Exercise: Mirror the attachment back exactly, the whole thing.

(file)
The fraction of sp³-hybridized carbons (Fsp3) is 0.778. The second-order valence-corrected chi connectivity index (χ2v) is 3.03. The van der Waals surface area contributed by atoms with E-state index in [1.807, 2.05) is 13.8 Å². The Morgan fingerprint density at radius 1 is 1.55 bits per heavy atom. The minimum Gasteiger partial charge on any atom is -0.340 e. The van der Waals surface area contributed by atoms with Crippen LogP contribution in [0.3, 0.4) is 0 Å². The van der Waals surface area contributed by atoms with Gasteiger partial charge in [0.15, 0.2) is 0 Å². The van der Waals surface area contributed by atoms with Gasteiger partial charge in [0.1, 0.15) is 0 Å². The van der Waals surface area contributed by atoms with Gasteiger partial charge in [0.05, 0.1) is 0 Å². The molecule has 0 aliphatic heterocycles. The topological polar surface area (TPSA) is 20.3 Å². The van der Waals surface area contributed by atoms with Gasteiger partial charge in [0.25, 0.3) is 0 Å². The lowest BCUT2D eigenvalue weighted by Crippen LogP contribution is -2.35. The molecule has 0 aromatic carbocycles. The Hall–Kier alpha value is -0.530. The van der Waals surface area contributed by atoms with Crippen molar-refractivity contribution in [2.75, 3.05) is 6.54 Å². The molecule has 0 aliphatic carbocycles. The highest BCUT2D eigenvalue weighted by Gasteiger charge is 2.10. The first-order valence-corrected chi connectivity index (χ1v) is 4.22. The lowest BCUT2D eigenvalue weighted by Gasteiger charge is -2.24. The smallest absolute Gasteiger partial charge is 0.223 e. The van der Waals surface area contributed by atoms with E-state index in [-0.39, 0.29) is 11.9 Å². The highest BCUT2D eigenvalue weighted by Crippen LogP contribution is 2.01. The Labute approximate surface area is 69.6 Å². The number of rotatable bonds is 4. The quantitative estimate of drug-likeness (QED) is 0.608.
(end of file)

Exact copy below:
The fraction of sp³-hybridized carbons (Fsp3) is 0.778. The second-order valence-corrected chi connectivity index (χ2v) is 3.03. The van der Waals surface area contributed by atoms with E-state index in [1.807, 2.05) is 13.8 Å². The Morgan fingerprint density at radius 1 is 1.55 bits per heavy atom. The minimum Gasteiger partial charge on any atom is -0.340 e. The van der Waals surface area contributed by atoms with Crippen LogP contribution in [0.3, 0.4) is 0 Å². The van der Waals surface area contributed by atoms with Gasteiger partial charge in [0.15, 0.2) is 0 Å². The van der Waals surface area contributed by atoms with Gasteiger partial charge in [0.1, 0.15) is 0 Å². The van der Waals surface area contributed by atoms with Gasteiger partial charge in [0.05, 0.1) is 0 Å². The molecule has 0 aliphatic heterocycles. The topological polar surface area (TPSA) is 20.3 Å². The van der Waals surface area contributed by atoms with Gasteiger partial charge in [0.25, 0.3) is 0 Å². The lowest BCUT2D eigenvalue weighted by Crippen LogP contribution is -2.35. The molecule has 0 aromatic carbocycles. The Hall–Kier alpha value is -0.530. The van der Waals surface area contributed by atoms with Crippen molar-refractivity contribution in [2.75, 3.05) is 6.54 Å². The molecule has 0 aliphatic carbocycles. The highest BCUT2D eigenvalue weighted by Gasteiger charge is 2.10. The first-order valence-corrected chi connectivity index (χ1v) is 4.22. The lowest BCUT2D eigenvalue weighted by Gasteiger charge is -2.24. The smallest absolute Gasteiger partial charge is 0.223 e. The van der Waals surface area contributed by atoms with E-state index in [-0.39, 0.29) is 11.9 Å². The highest BCUT2D eigenvalue weighted by Crippen LogP contribution is 2.01. The Labute approximate surface area is 69.6 Å². The number of rotatable bonds is 4. The quantitative estimate of drug-likeness (QED) is 0.608.